The nasal cavity is a large space in the anterior aspect of the skull that lies inferior to the nasal bone and superior to the oral cavity; it is lined with muscle and mucous membrane. A vertical partition, the nasal septum, divides the nasal cavity into right and left sides. The anterior portion of the nasal septum consists primarily of hyaline cartilage; the remainder is formed by the vomer, perpendicular plate of the ethmoid, maxillae, and palatine bones.


What is the nasal cavity divided into?

A larger, inferior respiratory region and a smaller, superior olfactory region. The respiratory region is lined with pseudostratified ciliated columnar epithelium with numerous goblet cells, which is frequently called the respiratory epithelium. The anterior portion of the nasal cavity just inside the nostrils, called the nasal vestibule, is surrounded by cartilage; the superior part of the nasal cavity is surrounded by bone.


When the air first enters the nostrils, what does it pass through?

The vestibule, which is lined by skin containing coarse hairs that filter out large dust particles.


What extends out of each lateral wall of the nasal cavity?

Three shelves formed by projections of the superior, middle, and inferior nasal conchae. The conchae, almost reaching the nasal septum, subdivide each side of the nasal cavity into a series of groovelike air passageways—the superior, middle, and inferior nasal meatuses.


What lines the nasal cavity and its shelves?

Mucous membrane lines the nasal cavity and its shelves.


What are the functions of the nasal chonchae and meatuses?

Increases surface area in the internal nose and prevents dehydration by trapping water droplets during exhalation.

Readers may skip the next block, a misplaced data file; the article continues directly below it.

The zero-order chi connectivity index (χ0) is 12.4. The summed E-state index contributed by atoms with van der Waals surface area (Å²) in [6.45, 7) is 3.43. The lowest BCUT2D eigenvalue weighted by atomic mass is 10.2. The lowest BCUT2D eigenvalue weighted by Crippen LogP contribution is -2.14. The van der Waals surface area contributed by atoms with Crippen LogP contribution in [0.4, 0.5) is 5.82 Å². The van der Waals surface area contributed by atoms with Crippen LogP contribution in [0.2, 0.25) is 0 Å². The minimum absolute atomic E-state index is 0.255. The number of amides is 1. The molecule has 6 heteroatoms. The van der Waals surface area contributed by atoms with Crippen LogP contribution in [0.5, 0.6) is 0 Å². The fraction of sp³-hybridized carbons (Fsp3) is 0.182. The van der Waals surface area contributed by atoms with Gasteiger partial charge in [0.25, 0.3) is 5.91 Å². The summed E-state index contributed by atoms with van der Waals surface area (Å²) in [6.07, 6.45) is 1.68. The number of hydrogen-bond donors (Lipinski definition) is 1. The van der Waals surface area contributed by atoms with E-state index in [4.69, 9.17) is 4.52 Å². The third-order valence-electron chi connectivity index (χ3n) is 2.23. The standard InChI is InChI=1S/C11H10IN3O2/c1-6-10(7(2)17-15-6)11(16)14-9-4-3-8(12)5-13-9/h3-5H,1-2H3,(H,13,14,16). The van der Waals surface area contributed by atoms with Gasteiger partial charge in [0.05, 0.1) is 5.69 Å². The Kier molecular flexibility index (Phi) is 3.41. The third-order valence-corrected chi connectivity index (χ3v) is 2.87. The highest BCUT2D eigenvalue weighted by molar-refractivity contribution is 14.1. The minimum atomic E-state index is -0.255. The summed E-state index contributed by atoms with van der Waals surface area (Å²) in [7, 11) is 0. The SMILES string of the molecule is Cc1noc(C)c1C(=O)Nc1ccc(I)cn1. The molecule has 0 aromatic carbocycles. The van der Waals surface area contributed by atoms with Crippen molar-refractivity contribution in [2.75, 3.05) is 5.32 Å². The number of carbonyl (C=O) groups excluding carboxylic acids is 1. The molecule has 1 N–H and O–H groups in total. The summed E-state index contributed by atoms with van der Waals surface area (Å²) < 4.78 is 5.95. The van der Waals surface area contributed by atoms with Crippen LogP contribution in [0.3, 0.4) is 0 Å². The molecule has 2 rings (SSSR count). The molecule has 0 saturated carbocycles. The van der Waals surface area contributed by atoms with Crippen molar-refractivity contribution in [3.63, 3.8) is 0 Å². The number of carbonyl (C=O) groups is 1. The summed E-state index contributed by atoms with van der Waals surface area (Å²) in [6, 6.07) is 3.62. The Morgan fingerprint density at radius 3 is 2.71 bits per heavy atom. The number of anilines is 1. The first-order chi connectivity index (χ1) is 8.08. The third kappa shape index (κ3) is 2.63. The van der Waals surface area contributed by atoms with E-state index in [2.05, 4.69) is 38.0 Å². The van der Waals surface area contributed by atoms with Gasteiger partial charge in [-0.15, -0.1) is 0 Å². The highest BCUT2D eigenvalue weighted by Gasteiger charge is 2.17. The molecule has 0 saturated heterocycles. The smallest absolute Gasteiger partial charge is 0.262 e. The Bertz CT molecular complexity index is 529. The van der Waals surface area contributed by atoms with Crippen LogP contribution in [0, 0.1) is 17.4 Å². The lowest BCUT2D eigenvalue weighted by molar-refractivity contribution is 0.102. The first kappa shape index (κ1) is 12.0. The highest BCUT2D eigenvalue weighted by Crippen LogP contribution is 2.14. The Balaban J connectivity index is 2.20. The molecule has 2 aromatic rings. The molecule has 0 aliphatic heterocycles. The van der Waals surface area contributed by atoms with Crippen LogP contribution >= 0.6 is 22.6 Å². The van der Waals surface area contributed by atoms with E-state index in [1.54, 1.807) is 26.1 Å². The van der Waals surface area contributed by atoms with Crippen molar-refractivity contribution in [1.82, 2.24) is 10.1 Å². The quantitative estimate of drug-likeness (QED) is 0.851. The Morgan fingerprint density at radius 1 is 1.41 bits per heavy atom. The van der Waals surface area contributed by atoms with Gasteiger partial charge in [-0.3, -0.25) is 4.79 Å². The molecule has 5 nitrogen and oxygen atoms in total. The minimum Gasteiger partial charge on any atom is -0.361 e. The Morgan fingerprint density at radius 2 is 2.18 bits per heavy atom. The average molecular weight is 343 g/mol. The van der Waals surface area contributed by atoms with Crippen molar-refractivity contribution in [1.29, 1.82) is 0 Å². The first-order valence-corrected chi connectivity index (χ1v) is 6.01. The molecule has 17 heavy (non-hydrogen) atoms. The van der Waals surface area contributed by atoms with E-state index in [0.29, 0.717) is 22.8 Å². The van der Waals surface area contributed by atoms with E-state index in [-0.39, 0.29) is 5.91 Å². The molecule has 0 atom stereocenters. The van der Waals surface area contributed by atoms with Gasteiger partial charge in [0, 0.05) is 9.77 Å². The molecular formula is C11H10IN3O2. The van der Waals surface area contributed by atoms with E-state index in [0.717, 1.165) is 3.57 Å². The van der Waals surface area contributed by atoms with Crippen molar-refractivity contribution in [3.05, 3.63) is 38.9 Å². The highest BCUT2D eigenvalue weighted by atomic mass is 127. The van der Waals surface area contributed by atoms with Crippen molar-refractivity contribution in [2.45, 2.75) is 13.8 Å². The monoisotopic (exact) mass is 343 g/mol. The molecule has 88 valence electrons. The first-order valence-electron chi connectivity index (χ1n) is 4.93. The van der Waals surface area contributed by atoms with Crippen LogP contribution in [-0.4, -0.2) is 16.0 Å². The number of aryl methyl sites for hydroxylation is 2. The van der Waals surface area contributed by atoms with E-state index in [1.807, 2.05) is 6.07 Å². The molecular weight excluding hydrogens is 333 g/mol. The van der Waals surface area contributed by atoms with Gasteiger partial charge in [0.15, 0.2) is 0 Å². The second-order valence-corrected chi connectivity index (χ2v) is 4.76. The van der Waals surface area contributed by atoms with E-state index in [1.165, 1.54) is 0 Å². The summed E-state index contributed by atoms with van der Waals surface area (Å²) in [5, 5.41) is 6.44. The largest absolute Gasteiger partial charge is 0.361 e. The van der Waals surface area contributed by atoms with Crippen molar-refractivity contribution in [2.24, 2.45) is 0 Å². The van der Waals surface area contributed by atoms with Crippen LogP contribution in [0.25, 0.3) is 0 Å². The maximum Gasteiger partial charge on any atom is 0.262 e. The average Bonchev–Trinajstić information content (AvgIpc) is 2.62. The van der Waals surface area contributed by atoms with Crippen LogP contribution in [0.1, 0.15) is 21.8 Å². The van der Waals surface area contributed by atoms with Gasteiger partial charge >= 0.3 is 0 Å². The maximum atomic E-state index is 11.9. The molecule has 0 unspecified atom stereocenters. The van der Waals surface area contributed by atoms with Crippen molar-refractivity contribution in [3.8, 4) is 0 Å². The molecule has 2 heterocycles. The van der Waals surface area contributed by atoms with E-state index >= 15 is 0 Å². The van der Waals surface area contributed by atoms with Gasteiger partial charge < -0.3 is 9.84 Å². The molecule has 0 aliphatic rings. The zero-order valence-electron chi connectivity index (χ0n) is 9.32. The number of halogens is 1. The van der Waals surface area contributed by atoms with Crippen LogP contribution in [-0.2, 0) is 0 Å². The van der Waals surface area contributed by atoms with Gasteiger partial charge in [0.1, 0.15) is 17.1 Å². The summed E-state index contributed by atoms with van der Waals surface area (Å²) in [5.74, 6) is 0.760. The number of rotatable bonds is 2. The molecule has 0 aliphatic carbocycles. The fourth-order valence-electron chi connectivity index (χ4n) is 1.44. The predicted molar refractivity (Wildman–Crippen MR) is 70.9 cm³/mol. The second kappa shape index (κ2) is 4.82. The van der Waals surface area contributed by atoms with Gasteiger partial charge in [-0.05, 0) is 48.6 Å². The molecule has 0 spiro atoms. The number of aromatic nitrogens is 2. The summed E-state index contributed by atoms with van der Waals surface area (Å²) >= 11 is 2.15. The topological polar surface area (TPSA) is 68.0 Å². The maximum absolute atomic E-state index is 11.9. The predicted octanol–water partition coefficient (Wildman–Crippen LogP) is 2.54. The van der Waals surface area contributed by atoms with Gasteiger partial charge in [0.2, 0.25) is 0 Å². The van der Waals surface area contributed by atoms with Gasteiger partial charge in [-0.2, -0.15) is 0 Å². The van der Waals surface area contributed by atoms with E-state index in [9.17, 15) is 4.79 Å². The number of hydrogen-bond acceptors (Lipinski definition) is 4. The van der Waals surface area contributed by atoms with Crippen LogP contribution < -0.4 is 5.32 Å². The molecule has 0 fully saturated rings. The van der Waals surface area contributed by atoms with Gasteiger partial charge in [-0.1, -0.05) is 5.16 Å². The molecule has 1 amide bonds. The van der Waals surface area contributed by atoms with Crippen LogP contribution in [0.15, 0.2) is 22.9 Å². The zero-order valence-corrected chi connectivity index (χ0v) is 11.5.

What happens to the air as it whirls around the chonchae and meatuses?

It is warmed by blood in the capillaries. Mucus secreted by the goblet cells moistens the air and traps dust particles. Drainage from the nasolacrimal ducts also helps moisten the air, and is sometimes assisted by secretions from the paranasal sinuses. The cilia move the mucus and trapped dust particles toward the pharynx, at which point they can be swallowed or spit out, thus removing the particles from the respiratory tract.


What cells make up the olfactory epithelium?

The olfactory receptor cells, supporting cells, and basal cells lie in the respiratory region, which is near the superior nasal conchae and adjacent septum. It contains cilia but no goblet cells.


What is the pharynx? Where is the pharynx situated?

The pharynx, or throat, is a funnel-shaped tube about 13 cm long that starts at the internal nares and extends to the level of the cricoid cartilage, the most inferior cartilage of the larynx (voice box). The pharynx lies just posterior to the nasal and oral cavities, superior to the larynx, and just anterior to the cervical vertebrae.